To get the content I wanted I decided to spend four days at the occupation befriending the demonstrators and seeing how they deal with the public and the day to day problems of camping on public land. They were very friendly from the start and the feeling of solidarity was immediately apparent, with Dilly even saying in his interview that they feel more like a family that anything else. On my third day there they really began to accept me into the group, and I began helping out a lot more around the camp. At the end of the day, one of the demonstrators got a call from her friend who’d been evicted from her house and wanted to donate her furniture to the occupation. I volunteered myself to carry some furniture back from the house I the hope I would get some good footage, and maybe even an interview with one of the home owners. Unfortunately, they didn’t like me filming because they didn’t like the idea that their children might get caught in shot, I did get some footage but nothing of a quality I could use. When we arrived at the property it became apparent that there was a lot more furniture than we were expecting and we’d need a van. After getting all the furniture out of the house I did an interview with Two of the demonstrators called Barney and Bo on one of the sofa’s in the road in front of the house. They both put on comedy posh accents at the time, which I thought was funny and was prepared to use, but since showing the footage to some friends they’ve said it shows them in a bad light and conforms to the “daily main” view that all the occupiers are posh students, which certainly isn’t the case, so I decided no to use it.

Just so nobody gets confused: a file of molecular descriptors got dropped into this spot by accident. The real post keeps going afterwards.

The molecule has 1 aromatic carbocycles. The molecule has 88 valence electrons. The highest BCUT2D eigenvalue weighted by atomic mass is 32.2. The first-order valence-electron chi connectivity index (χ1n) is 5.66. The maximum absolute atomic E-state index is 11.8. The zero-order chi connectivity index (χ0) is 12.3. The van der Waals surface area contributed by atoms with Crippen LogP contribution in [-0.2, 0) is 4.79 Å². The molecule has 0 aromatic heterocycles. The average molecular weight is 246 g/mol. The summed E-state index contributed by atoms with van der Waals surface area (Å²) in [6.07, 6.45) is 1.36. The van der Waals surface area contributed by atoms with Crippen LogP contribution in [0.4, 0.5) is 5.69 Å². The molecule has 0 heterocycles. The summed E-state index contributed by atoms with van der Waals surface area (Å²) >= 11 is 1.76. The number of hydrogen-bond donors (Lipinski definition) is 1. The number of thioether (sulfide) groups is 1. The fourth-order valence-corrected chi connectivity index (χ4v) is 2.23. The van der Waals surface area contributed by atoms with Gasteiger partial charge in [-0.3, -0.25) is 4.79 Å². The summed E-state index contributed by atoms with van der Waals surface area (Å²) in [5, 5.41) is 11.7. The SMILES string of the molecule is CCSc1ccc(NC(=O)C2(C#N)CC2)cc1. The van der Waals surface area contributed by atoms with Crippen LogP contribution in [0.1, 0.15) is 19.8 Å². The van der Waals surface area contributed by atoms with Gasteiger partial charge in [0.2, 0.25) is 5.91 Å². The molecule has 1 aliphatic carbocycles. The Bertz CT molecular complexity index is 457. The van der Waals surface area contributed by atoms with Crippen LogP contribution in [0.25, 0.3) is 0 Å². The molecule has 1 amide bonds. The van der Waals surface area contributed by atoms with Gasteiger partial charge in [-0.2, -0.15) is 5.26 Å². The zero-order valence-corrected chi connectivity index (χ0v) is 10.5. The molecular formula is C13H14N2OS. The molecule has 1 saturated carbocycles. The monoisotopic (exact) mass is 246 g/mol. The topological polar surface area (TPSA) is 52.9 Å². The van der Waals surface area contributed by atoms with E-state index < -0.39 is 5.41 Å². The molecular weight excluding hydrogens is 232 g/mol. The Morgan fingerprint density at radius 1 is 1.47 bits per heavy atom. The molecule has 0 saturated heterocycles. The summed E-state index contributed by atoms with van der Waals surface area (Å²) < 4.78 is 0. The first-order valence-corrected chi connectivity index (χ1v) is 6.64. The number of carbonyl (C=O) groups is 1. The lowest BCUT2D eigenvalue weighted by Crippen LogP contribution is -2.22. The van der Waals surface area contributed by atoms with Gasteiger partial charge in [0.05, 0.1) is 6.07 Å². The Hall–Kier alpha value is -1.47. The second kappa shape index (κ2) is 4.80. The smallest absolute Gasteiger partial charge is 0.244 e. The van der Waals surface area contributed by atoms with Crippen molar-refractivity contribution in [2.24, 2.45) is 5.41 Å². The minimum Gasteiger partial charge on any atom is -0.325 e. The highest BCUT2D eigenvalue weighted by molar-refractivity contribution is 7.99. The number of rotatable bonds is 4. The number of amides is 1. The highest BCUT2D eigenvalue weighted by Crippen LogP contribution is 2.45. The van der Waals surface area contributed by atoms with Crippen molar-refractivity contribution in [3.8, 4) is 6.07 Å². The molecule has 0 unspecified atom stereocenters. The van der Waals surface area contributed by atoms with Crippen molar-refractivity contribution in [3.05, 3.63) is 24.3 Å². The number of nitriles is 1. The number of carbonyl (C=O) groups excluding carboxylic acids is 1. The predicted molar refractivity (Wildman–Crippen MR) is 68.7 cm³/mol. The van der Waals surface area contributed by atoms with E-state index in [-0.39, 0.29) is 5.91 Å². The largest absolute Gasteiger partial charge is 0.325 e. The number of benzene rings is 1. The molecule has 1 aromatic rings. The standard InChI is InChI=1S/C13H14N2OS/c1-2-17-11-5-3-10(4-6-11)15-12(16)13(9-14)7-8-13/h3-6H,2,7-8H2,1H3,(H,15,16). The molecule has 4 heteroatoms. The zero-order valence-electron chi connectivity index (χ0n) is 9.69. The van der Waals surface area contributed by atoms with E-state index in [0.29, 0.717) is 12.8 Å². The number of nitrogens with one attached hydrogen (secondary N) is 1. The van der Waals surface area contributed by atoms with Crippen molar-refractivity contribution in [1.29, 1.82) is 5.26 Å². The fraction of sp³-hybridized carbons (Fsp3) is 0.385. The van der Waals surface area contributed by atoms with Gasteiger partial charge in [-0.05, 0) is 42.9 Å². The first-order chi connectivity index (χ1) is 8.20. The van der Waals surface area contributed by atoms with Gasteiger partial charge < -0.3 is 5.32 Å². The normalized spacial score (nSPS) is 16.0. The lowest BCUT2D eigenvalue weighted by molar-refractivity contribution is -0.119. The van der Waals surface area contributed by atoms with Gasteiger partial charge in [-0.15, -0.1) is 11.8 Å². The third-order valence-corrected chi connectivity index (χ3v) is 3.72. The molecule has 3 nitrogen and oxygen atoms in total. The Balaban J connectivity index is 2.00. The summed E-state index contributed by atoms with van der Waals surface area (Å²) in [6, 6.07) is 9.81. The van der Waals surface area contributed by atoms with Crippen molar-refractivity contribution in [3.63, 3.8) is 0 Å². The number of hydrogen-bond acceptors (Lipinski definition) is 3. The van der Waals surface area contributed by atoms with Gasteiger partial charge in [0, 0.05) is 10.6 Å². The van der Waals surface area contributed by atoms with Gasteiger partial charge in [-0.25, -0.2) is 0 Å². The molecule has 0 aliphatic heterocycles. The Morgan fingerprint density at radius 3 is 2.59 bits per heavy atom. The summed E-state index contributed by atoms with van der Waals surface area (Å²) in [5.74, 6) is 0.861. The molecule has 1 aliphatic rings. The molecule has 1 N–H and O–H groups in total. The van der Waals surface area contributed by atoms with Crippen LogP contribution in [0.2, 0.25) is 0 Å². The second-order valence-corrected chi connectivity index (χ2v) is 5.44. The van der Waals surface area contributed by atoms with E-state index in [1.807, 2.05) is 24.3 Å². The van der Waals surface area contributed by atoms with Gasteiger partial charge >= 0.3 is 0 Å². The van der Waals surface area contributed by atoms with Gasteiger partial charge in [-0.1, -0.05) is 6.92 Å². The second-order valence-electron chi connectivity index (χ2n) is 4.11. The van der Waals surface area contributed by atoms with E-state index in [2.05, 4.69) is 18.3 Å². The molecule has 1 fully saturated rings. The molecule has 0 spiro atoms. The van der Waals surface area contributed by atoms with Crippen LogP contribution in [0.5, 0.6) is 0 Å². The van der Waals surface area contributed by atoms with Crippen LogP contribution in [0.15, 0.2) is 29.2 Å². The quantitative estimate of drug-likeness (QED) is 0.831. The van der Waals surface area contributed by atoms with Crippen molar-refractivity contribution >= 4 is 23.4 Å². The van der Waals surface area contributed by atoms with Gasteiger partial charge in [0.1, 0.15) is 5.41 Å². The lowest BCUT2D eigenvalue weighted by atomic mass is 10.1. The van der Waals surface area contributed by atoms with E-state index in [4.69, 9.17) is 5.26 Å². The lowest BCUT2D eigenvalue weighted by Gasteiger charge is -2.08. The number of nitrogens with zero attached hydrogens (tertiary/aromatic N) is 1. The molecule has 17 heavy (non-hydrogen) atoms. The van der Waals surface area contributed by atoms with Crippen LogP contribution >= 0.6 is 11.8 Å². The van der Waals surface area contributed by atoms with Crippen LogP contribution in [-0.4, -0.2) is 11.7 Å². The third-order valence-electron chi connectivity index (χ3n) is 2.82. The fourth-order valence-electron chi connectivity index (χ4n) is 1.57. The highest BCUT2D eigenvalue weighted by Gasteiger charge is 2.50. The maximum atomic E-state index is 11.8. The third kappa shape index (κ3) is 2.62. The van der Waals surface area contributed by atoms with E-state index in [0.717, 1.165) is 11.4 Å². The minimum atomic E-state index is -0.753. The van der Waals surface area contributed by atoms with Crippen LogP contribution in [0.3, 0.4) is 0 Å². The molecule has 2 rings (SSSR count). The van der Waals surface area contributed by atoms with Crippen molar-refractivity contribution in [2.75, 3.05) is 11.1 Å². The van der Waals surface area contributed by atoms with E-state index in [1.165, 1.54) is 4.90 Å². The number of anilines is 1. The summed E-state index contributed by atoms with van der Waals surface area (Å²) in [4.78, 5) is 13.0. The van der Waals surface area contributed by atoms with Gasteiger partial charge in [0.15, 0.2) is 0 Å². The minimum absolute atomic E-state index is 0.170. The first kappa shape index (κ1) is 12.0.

For the documentary I filmed several interviews with the demonstrators. There were two with a protester named Bo, who’s been at the occupation since the beginning at the Town Hall and another one with him and a guy called Barney outside the house we cleared. There is also one with Bo’s mother, who’s name I can’t recall and one with a protester called Dilly who’s recently been made homeless, there’s also several other interviews can’t use.